He says that anyone can write anything they want to on Wikipedia, which is of course true, but I thought it possibly said something about the public perception of him. I think he is very aware of his public profile but not much interested in analysing it.
I suggested, as a joke, that Christine Rankin might have written his Wikipedia entry but he didn't think that was very funny. He had had only half a glass of wine.
He really didn't think being asked what he spends his money on was amusing. He gets paid a whopping 500 grand a year, or thereabouts, as vice-chancellor. He said: "I think that's my business, Michele. What do you spend yours on?" I don't earn $500,000 a year, for one thing. For another I wasn't the one being interviewed. He doesn't buy art or wine, or shoes or tailor-made suits these days. Does he squirrel it all away? "What I do with it is my business." Property, then. "That's my business, what I do with my money. Ha, ha."
Yes, it probably is; it was just a throw-away question and I didn't really care what he did with his money. But he made such a meal of not answering that now I really did want to know. Because what could he possibly spend money on that was such a secret? Shares in a fag factory? First edition copies of the works of Ayn Rand? We will never know. But I'll put my money on the squirrelling away. "Basically," he said, "as you probably know, I'm a sort of workaholic, really."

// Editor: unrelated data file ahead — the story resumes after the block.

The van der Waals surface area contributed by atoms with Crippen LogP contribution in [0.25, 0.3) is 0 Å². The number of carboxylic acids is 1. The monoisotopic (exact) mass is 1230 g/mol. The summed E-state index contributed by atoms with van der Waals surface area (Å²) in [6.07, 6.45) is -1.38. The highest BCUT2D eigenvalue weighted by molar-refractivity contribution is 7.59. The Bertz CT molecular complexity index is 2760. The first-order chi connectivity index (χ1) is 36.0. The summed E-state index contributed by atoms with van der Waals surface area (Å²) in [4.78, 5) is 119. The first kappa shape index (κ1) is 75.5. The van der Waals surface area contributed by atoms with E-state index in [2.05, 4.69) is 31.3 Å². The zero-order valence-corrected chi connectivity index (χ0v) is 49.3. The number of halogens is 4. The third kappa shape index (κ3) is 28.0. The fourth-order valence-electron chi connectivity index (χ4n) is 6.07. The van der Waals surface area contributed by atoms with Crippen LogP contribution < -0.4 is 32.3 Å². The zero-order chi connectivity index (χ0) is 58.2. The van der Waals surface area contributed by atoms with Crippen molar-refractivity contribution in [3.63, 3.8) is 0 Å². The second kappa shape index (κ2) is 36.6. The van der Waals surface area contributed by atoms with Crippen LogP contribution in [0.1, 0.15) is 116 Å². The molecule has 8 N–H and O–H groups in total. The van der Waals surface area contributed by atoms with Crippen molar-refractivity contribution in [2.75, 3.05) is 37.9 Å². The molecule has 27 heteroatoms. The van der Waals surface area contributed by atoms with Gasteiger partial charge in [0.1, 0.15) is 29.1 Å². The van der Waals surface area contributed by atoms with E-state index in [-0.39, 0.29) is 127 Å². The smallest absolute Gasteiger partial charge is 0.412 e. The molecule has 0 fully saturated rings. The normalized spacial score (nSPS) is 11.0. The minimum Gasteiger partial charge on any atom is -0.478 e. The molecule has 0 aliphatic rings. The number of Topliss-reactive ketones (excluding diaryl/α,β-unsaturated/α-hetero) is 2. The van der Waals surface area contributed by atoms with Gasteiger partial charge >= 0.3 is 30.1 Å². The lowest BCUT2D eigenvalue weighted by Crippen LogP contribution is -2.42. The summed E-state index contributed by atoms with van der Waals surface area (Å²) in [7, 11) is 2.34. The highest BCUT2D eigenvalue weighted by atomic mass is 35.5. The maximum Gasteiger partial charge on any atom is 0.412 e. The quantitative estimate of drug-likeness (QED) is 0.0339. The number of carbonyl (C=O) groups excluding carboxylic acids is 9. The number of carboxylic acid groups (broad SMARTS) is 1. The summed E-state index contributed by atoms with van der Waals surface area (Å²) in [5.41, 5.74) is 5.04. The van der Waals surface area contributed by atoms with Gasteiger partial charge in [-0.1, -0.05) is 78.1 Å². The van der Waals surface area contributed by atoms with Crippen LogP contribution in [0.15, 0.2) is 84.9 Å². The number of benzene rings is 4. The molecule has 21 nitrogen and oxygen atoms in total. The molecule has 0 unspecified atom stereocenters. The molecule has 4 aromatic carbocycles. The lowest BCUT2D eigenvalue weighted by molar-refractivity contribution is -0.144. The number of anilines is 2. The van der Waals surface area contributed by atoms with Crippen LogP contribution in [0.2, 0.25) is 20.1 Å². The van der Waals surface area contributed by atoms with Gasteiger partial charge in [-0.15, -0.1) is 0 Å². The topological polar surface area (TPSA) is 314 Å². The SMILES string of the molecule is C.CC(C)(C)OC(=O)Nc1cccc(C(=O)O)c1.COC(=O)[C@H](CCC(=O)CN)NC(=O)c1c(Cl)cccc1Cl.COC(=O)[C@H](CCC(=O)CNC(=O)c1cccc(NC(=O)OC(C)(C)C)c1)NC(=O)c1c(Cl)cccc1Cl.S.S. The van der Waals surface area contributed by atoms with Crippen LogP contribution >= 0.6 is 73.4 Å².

He lives between Palmerston North, in a house he and Bette built, and Wellington where he has a "small cottage". He met Bette when she interviewed him for a science article, when he was Minister of Science. I'm trying to imagine how on earth that happened, but of course she wasn't asking him pesky questions about his private life. Still, did he fancy her during the interview?
He says no he did not and that they ran into each other later and he asked for her phone number. She runs a couple of "virtual" communications companies from home and they have a wheaten terrier called Hazel whose dog house is a miniature version of a bit of their house. So perhaps he spent all the money on a kennel.
He is very good around the house and cooks and cleans. So he probably does live a life of blameless excellence. I wouldn't know.
He was a good MP and is widely held to be a good vice-chancellor. Both of these jobs involve some degree of charm, surely. He must be able to get on with people. He seemed to belatedly remember how to do this. He decided to ask me a question: "What hobbies have you got?"
"Mind your own business," I said. That was a good note on which to end. It was rather the theme of the interview.